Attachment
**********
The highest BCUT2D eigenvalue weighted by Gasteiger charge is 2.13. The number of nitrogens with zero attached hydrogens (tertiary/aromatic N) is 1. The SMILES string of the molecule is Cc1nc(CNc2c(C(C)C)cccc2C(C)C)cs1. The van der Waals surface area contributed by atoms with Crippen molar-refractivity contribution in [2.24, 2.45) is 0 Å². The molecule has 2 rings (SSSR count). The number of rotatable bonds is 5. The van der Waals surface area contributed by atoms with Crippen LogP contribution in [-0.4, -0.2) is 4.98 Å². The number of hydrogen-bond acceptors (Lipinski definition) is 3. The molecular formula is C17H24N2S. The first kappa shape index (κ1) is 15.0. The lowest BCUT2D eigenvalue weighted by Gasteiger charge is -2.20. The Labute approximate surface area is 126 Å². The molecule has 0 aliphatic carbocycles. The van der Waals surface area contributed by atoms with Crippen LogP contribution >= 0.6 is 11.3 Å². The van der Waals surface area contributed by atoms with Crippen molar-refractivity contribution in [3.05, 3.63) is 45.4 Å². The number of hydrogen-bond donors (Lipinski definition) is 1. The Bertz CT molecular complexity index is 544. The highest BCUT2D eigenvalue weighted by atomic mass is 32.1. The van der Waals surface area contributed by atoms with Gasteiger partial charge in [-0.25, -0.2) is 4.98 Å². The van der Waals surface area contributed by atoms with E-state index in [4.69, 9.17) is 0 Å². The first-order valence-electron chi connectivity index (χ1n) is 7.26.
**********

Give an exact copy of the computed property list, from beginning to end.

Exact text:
The highest BCUT2D eigenvalue weighted by Gasteiger charge is 2.13. The number of nitrogens with zero attached hydrogens (tertiary/aromatic N) is 1. The SMILES string of the molecule is Cc1nc(CNc2c(C(C)C)cccc2C(C)C)cs1. The van der Waals surface area contributed by atoms with Crippen molar-refractivity contribution in [2.24, 2.45) is 0 Å². The molecule has 2 rings (SSSR count). The number of rotatable bonds is 5. The van der Waals surface area contributed by atoms with Crippen LogP contribution in [-0.4, -0.2) is 4.98 Å². The number of hydrogen-bond acceptors (Lipinski definition) is 3. The molecular formula is C17H24N2S. The first kappa shape index (κ1) is 15.0. The lowest BCUT2D eigenvalue weighted by Gasteiger charge is -2.20. The Labute approximate surface area is 126 Å². The molecule has 0 aliphatic carbocycles. The van der Waals surface area contributed by atoms with Crippen LogP contribution >= 0.6 is 11.3 Å². The van der Waals surface area contributed by atoms with Crippen molar-refractivity contribution in [3.05, 3.63) is 45.4 Å². The number of hydrogen-bond donors (Lipinski definition) is 1. The Bertz CT molecular complexity index is 544. The highest BCUT2D eigenvalue weighted by atomic mass is 32.1. The van der Waals surface area contributed by atoms with Gasteiger partial charge in [-0.25, -0.2) is 4.98 Å². The van der Waals surface area contributed by atoms with E-state index in [4.69, 9.17) is 0 Å². The first-order valence-electron chi connectivity index (χ1n) is 7.26.